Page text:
Photographs courtesy of Peyton’s family, Jenni Whiteley, and Getty Images
Elder Peyton Burke of Idaho, USA, stands in a trailer piled high with sandbags. He and his companion have been filling them and carrying them all day, placing thousands in front of homes and businesses in their mission area in North Carolina to protect against the flooding of Hurricane Matthew.
A little over a year earlier, this kind of work would have been impossible for Peyton. At that time he was battling a dangerous infection that threatened to paralyze him. On top of that, his family had just moved to Idaho from Oregon, USA, and during the months he was stuck in bed and making daily hospital trips, he relied on his new friends and his trust in God to get him through.
Lonely after a Family Move
Just before Peyton’s junior year of high school, his dad got a new job in Idaho. The family packed up everything and started the drive. “It didn’t really hit me until we started driving that we were actually moving,” Peyton says. “Then I really got scared.” Peyton’s mom remembers him quietly crying through a lot of the drive. “In fact, it was one of the only times I’ve seen him cry,” she says.
After the move Peyton joined the school soccer team. Although Peyton met a lot of new people, he had a hard time connecting with them. “It was all scary because everything was new,” he says. “The first couple of months were super hard.”
But his new friends kept reaching out to him. And it made a difference.
“There wasn’t a specific day where everything magically changed,” Peyton says. “It just happened slowly and over time as they kept inviting me to hang out with them. I slowly grew closer and closer to all of them.”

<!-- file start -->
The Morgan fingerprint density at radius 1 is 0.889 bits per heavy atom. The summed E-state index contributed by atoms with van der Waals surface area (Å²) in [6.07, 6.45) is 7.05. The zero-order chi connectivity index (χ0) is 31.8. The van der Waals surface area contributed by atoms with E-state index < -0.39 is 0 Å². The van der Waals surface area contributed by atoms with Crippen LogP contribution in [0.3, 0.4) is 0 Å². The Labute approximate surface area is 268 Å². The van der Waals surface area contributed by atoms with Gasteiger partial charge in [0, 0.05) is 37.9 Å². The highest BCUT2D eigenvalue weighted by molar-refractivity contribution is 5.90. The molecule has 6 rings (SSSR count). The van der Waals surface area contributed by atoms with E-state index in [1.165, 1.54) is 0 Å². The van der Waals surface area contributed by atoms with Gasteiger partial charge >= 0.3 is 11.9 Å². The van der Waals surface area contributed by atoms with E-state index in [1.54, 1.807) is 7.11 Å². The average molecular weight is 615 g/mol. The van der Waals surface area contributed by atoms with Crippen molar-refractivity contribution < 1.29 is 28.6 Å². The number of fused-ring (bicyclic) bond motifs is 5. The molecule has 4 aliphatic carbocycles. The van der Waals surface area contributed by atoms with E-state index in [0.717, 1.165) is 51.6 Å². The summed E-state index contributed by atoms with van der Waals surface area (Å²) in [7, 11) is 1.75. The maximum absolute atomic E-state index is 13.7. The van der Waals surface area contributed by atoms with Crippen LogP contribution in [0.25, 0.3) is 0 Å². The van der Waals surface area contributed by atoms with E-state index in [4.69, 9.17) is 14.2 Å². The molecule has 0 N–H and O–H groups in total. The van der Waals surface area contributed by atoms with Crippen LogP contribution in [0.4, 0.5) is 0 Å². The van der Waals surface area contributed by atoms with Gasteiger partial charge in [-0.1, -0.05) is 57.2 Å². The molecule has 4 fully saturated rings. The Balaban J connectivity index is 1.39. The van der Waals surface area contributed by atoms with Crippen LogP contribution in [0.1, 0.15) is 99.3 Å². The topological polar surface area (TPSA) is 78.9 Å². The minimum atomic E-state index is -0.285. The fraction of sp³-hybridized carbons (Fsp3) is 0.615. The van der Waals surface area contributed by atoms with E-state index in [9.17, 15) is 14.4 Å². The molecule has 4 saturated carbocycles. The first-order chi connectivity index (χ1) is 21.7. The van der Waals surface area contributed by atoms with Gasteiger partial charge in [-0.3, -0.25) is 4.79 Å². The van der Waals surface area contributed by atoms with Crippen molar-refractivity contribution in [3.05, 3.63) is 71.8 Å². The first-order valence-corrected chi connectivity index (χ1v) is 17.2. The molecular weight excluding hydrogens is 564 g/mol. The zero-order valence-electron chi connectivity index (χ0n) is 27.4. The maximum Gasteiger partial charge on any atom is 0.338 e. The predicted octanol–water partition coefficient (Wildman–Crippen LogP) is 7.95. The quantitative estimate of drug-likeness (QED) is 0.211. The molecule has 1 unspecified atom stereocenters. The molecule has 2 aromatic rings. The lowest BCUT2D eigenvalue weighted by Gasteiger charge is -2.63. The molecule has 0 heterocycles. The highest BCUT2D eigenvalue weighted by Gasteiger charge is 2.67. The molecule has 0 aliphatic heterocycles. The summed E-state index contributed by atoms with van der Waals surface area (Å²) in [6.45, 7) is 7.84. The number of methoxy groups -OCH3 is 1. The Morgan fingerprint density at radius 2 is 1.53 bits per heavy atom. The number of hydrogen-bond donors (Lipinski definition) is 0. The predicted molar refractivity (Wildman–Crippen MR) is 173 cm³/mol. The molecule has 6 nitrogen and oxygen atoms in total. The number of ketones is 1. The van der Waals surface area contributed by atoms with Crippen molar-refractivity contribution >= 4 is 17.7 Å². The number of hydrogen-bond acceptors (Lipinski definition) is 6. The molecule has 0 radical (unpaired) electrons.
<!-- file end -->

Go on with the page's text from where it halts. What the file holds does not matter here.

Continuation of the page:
Battling a Medical Emergency
From the time Peyton was little, he loved all sports—but he had dreamed of playing on a high school varsity basketball team. Even though he didn’t make the team at his new school, he decided to play on the junior varsity team to prove himself.
Halfway through the season, Peyton noticed that his lower back began hurting, and gradually the pain got worse. For a while, taking a simple hot bath would relieve it. Then one morning Peyton woke up in intense pain, and over the next few days, he could barely walk. Finally, Peyton’s mom drove him to the emergency room.
The doctors gave him painkillers. “After that,” Peyton says, “I thought things would return to normal soon.”
After a scan, the doctor told Peyton that he had a rare condition called a spinal epidural abscess—possibly from a freak hit to Peyton’s back during a basketball game. It was serious. If not treated in time, the swelling from the abscess could cause paralysis and even death.
Because the doctors wanted to avoid surgery, they put Peyton on the strongest antibiotics available. A permanent IV was put into his arm to give him internal medication. Peyton had to return to the hospital every day for treatments and tests, and he couldn’t go back to school. “I was scared,” Peyton explains. “But mostly I was frustrated that I couldn’t do anything I’d normally do.”
The Power of Friends
Peyton’s new friends visited him in the hospital after school. They texted, they heart-attacked his room, they helped throw a small birthday party for him, they even brought junior prom to the hospital for him, and they prayed.